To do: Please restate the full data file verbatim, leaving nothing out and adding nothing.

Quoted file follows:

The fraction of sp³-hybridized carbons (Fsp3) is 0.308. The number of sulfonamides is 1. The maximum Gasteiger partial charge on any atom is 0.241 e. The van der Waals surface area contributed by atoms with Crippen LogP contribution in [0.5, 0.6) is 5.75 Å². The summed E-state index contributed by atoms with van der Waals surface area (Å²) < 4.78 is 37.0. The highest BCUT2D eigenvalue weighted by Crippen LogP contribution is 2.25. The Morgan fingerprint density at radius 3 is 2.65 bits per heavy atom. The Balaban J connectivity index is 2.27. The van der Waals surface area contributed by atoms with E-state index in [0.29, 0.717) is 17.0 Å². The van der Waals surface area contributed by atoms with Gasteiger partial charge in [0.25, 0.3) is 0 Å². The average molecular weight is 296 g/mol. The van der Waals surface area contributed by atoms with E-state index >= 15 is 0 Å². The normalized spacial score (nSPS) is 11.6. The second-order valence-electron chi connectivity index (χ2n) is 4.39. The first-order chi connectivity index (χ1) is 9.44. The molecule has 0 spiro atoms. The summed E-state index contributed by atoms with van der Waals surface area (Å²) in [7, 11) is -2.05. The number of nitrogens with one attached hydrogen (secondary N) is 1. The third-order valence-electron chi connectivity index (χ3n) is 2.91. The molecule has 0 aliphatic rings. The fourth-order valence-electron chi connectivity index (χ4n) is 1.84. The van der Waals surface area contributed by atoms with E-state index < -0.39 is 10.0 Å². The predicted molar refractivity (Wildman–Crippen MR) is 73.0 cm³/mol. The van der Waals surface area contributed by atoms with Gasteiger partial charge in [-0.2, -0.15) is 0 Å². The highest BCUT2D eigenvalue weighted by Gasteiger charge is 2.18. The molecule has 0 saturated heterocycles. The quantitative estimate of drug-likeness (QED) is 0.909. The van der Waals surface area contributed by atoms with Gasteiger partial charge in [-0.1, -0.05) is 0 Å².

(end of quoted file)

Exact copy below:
The fraction of sp³-hybridized carbons (Fsp3) is 0.308. The number of sulfonamides is 1. The maximum Gasteiger partial charge on any atom is 0.241 e. The van der Waals surface area contributed by atoms with Crippen LogP contribution in [0.5, 0.6) is 5.75 Å². The summed E-state index contributed by atoms with van der Waals surface area (Å²) < 4.78 is 37.0. The highest BCUT2D eigenvalue weighted by Crippen LogP contribution is 2.25. The Morgan fingerprint density at radius 3 is 2.65 bits per heavy atom. The Balaban J connectivity index is 2.27. The van der Waals surface area contributed by atoms with E-state index in [0.29, 0.717) is 17.0 Å². The van der Waals surface area contributed by atoms with Gasteiger partial charge in [0.25, 0.3) is 0 Å². The average molecular weight is 296 g/mol. The van der Waals surface area contributed by atoms with E-state index >= 15 is 0 Å². The normalized spacial score (nSPS) is 11.6. The second-order valence-electron chi connectivity index (χ2n) is 4.39. The first-order chi connectivity index (χ1) is 9.44. The molecule has 0 spiro atoms. The summed E-state index contributed by atoms with van der Waals surface area (Å²) in [7, 11) is -2.05. The number of nitrogens with one attached hydrogen (secondary N) is 1. The third-order valence-electron chi connectivity index (χ3n) is 2.91. The molecule has 0 aliphatic rings. The fourth-order valence-electron chi connectivity index (χ4n) is 1.84. The van der Waals surface area contributed by atoms with E-state index < -0.39 is 10.0 Å². The predicted molar refractivity (Wildman–Crippen MR) is 73.0 cm³/mol. The van der Waals surface area contributed by atoms with Gasteiger partial charge in [-0.2, -0.15) is 0 Å². The highest BCUT2D eigenvalue weighted by Gasteiger charge is 2.18. The molecule has 0 saturated heterocycles. The quantitative estimate of drug-likeness (QED) is 0.909. The van der Waals surface area contributed by atoms with Gasteiger partial charge in [-0.1, -0.05) is 0 Å².